by Austin Bay
April 1, 2003 imagine (I repeat, imagine) the discovery of a
handwritten letter, in a pile of Baghdad bunker rubble ... a letter that
To the Supreme Council:
I have written the letter you ordered. The wily Tariq assures me
it will be delivered to our historic leader. Praise to Saddam, grand Saddam,
glorious Saddam, wherever he is, wherever he rests and his doubles sleep.
My letter informed the great, historic Saddam that the strategic
situation is precisely as the great, historic reporter Peter Arnett observed
on our TV. Our Republican Guard is defeating -- or at least interrupting --
America's 3rd Infantry Division and 1st Marine Division. Our fedayeen --
culled from the best of Baghdad's underworld gangs -- have so vexed supply
lines that for two days the arrogant Marines ate a single meal, and that
meal was one of those foul-tasting Meals Ready to Eat like the one we found
in the Humanitarian Aid package we shared at our last council meeting. (I
did not mention, however, that the Marines appeared to have plenty of
An army fights on its stomach, I told Saddam. For two days, we
denied the Marines the minimum calorie requirements prescribed by the U.S.
Department of Agriculture. They griped with the belly growls of jackals. BBC
reported this culinary victory as a dietician from San Francisco emphasized
how deleterious skipping dinner is to the karma of young Marines.
In my letter, I told our leader the world is turning against
Amerika and her British poodles. (When I worked for the chemical company in
France, a woman I knew had a poodle -- an obnoxious, effete animal.) We have
Britain's soldiers exactly where we want them, I wrote. We've cornered them
on the Fao Peninsula, in Basra, in Umm Qasr, along the roads heading north,
in dirty nowhere villages distributing food to civilians. Note, I told
Saddam, there has been no mention of grog rations. We must be denying the
Brits their grog.
Then I told him that the Bush administration, already despised
by The New York Times (which I read via Internet, before an air attack
destroyed my computer), is now openly criticized by American people. Can you
imagine, a government openly criticized? Moreover, the world's intellectuals
are with Saddam. Those who know -- people with degrees from great
universities, like Oxford and the Saddam Hussein Academy for Advanced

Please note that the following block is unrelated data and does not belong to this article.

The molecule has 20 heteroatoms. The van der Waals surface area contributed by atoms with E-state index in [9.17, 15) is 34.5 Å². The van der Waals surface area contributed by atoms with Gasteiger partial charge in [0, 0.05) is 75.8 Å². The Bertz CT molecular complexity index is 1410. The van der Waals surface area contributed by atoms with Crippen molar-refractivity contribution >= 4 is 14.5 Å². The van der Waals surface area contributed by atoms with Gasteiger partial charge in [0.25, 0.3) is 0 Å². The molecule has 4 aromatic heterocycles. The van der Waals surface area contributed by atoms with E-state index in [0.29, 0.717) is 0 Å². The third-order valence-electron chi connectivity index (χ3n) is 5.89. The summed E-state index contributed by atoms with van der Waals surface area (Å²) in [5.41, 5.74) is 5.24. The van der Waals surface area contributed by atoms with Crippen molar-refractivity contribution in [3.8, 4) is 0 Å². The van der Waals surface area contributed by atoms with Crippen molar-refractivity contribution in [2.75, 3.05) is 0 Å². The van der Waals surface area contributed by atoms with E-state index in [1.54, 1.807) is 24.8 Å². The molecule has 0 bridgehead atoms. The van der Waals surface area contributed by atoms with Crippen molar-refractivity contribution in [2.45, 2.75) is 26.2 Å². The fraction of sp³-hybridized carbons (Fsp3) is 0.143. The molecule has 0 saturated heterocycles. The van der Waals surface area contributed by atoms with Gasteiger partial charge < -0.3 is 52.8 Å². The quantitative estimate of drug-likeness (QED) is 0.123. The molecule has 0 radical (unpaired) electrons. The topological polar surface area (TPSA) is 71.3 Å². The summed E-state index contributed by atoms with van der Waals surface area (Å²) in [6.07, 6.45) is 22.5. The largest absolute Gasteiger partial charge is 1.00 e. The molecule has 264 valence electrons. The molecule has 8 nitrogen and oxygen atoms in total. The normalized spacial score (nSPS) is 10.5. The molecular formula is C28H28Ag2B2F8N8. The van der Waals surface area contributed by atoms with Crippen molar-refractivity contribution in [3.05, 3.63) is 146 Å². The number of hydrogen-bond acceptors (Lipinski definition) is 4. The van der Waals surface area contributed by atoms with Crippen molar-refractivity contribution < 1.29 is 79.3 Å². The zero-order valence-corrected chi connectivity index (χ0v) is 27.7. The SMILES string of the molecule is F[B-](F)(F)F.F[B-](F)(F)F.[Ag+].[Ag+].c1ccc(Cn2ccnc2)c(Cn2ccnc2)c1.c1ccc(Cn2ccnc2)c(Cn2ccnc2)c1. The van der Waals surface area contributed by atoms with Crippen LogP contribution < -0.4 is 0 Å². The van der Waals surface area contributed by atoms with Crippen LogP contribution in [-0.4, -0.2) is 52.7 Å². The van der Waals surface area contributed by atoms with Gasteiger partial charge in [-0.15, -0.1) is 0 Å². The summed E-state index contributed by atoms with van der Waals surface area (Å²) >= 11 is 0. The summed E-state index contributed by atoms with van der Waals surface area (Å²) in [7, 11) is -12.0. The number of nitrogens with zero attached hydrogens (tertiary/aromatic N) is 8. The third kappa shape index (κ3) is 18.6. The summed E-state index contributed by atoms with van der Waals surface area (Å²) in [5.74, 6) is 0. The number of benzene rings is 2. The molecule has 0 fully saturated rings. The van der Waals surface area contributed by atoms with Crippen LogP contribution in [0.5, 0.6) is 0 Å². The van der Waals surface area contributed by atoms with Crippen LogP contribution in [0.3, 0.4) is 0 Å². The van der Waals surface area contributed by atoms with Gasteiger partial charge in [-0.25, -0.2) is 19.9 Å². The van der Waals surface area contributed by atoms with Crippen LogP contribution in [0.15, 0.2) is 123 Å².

Martyrdom -- have concluded Amerika's war plans are awry. Each bitter
morning the generals at CENTCOM blink before banks of TV cameras, like
confused gazelles snared by hunters, like hares beneath the shadow of the
desert falcon, as those who know, the press corps, confront them with their
I added a summary of how we used the sandstorm (a Divine Wind, I
called it) to move our Republican Guard Nebuchadnezzar Division from north
of Baghdad to the south. I concluded with a comment that time and world
opinion are on our side. Balanced analysts like Ramsey Clark, Noam Chomsky,
the Dixie Chicks and Kim Jong Il support us.
I did as ordered. As always, I gave Saddam what he wants to
But among us ... I know so little. Remember Khafji, Saudi
Arabia? In February 1991, we sent brigades into Khafji, a desperate
reconnaissance in force. We could not see the battlefield. Our men died in
We are blind again. Oh, we see the 3rd Division, pinning our
Republican Guards. We can move toward it but not away from it, at least not
with our equipment. That's the Americans' trick. American smart bombs then
turn our tanks to flame and slag.
Though our fedayeen still terrorize our Shias -- we let them
know our cruelty has no limits -- we know the Shias' vengeance awaits us. We
say we rely on the Arab street, but the Arab street is a pitiful alley where
shouts die quickly and the strong man's banners tatter and burn once his
bayonet is gone.
U.S. forces have lost fewer than 60 men in combat. As we scream
"Vietnam," they reply with a curt "9/11." Gentlemen, the angry American
street has arrived at the gates of Baghdad. They are not here to negotiate.
Alas. I have tried to phone my Swiss banker. Unfortunately, I
can't get a dial tone.